Fifth International Conference on Pluralistic Counselling and Psychotherapy

Fifth International Conference on Pluralistic Counselling and Psychotherapy

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Online event

‘The Power of Collaborative Relationships: Working Together to Rebuild Lives and Communities’

About this event

This is the fifth International Conference on Pluralistic Counselling and Psychotherapy (ICPCP) which this year is being hosted by Robert Gordon University and Online Events.

Every year the pluralistic community bring together practitioners, academics, and those interested in the Pluralistic approach together to discuss, debate, and learn about developments in the field. Our ambition for these events is to open our arms to all comers and this year our focus is on the impact a pluralistic approach can have through collaborations – taking our practice out of the therapy room to impact of societal challenges.

As always, we have a self-select fee to ensure we include all those who wish to attend, in keeping with this we would ask that those of you who can afford to contribute do so to ensure we continue to support this annual event.

Along with the practice-focused workshops, talks, and discussions we are hugely excited to be welcoming keynote speakers from across the globe: Lisa Goodman, Usha Tummala-Narra, and David Denborough

This workshop will be hosted on the Zoom meeting platform where we will use our camera and microphones to interact with each other as a group.

To support practitioners in this time of extraordinary circumstances we are offering access to this group for a self-select fee.

All the colleagues at ONLINEVENTS and the presenters we collaborate with are committed to working in a manner consistent with the BACP Ethical Framework, which can be accessed on the link below. When registering for this event you are agreeing to be present and interact in a manner that is consistent with this Framework.

Lisa Goodman

Lisa Goodman is a clinical-community psychologist and Professor in the Department of Counseling and Applied Developmental Psychology at Boston College. She uses a community-based participatory research approach to explore intimate partner violence, aiming to illuminate how survivors use their social networks for healing and safety, and how to improve systemic responses. Her research highlights the strengths and needs of marginalized survivors, including communities of color, and people who are unhoused.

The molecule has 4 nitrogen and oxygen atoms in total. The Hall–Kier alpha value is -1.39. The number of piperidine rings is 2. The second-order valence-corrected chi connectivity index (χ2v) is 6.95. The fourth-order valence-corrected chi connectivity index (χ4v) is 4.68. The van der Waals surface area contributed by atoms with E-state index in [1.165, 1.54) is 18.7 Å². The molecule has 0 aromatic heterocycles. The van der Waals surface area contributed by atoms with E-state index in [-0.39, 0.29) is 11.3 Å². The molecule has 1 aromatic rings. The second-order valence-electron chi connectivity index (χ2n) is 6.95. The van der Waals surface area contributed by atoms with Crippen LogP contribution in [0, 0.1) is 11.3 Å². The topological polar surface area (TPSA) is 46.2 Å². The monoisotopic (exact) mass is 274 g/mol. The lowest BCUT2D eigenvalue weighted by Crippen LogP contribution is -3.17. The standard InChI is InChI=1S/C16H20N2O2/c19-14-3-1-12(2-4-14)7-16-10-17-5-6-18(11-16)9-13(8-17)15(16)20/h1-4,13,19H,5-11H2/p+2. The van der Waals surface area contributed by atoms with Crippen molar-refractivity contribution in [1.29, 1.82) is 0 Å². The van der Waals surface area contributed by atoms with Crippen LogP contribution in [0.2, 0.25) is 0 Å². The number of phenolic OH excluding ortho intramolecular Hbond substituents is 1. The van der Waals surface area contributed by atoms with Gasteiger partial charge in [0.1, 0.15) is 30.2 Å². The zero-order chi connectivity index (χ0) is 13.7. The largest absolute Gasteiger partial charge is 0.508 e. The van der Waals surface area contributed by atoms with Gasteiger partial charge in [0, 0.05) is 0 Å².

Usha Tummala-Narra

Usha Tummala-Narra is a Clinical psychologist and professor in Psychological and Brain Sciences at Boston College. Her research focusses on mental health and trauma within immigrant communities in work which focuses on cultural competence in psychotherapy and culturally informed practices. She examines the impact of race, gender, and interpersonal and collective trauma and how therapy can become more culturally informed.

David Denborough

David Denborough is a Narrative therapist and the co-director of the Dulwich Centre, he works as a community practitioner, teacher and writer for the theatre. He has undertaken teaching/community assignments in Palestine, Thailand, Israel, Bosnia, Rwanda, Uganda, Canada, Brazil, Argentina, Chile, South Africa and with a number of Aboriginal Australian communities. David’s songs in response to current social issues have received airplay throughout Australia and Canada. He is vitally interested in avoiding psychological colonisation, developing forms of practice relevant to the most marginalised, and in cross-cultural inventions through cross-cultural partnerships

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